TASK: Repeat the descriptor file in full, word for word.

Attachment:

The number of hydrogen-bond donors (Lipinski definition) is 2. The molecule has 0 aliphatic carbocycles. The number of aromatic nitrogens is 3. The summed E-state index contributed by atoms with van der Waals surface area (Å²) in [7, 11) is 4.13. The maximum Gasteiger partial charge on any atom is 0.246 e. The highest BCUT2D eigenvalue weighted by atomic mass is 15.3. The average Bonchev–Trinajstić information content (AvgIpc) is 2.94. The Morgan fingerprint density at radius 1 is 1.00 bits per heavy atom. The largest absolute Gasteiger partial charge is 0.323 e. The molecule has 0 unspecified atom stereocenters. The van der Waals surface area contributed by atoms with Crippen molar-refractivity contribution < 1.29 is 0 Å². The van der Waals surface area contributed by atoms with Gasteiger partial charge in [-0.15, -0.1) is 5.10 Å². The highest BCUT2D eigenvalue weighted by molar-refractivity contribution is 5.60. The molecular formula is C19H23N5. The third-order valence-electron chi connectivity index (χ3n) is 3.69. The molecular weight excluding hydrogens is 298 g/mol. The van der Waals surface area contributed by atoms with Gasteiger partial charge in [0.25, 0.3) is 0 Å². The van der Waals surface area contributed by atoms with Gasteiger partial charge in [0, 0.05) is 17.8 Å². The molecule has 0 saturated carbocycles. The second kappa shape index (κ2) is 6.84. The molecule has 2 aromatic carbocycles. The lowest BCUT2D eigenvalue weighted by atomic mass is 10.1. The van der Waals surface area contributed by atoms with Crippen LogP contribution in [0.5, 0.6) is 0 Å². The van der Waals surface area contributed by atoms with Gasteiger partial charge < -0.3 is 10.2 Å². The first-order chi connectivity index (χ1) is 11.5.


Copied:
The number of hydrogen-bond donors (Lipinski definition) is 2. The molecule has 0 aliphatic carbocycles. The number of aromatic nitrogens is 3. The summed E-state index contributed by atoms with van der Waals surface area (Å²) in [7, 11) is 4.13. The maximum Gasteiger partial charge on any atom is 0.246 e. The highest BCUT2D eigenvalue weighted by atomic mass is 15.3. The average Bonchev–Trinajstić information content (AvgIpc) is 2.94. The Morgan fingerprint density at radius 1 is 1.00 bits per heavy atom. The largest absolute Gasteiger partial charge is 0.323 e. The molecule has 0 unspecified atom stereocenters. The van der Waals surface area contributed by atoms with Crippen molar-refractivity contribution < 1.29 is 0 Å². The van der Waals surface area contributed by atoms with Gasteiger partial charge in [-0.15, -0.1) is 5.10 Å². The highest BCUT2D eigenvalue weighted by molar-refractivity contribution is 5.60. The molecular formula is C19H23N5. The third-order valence-electron chi connectivity index (χ3n) is 3.69. The molecular weight excluding hydrogens is 298 g/mol. The van der Waals surface area contributed by atoms with Gasteiger partial charge in [0.25, 0.3) is 0 Å². The van der Waals surface area contributed by atoms with Gasteiger partial charge in [0, 0.05) is 17.8 Å². The molecule has 0 saturated carbocycles. The second kappa shape index (κ2) is 6.84. The molecule has 2 aromatic carbocycles. The lowest BCUT2D eigenvalue weighted by atomic mass is 10.1. The van der Waals surface area contributed by atoms with Crippen LogP contribution in [0.5, 0.6) is 0 Å². The van der Waals surface area contributed by atoms with Gasteiger partial charge < -0.3 is 10.2 Å². The first-order chi connectivity index (χ1) is 11.5.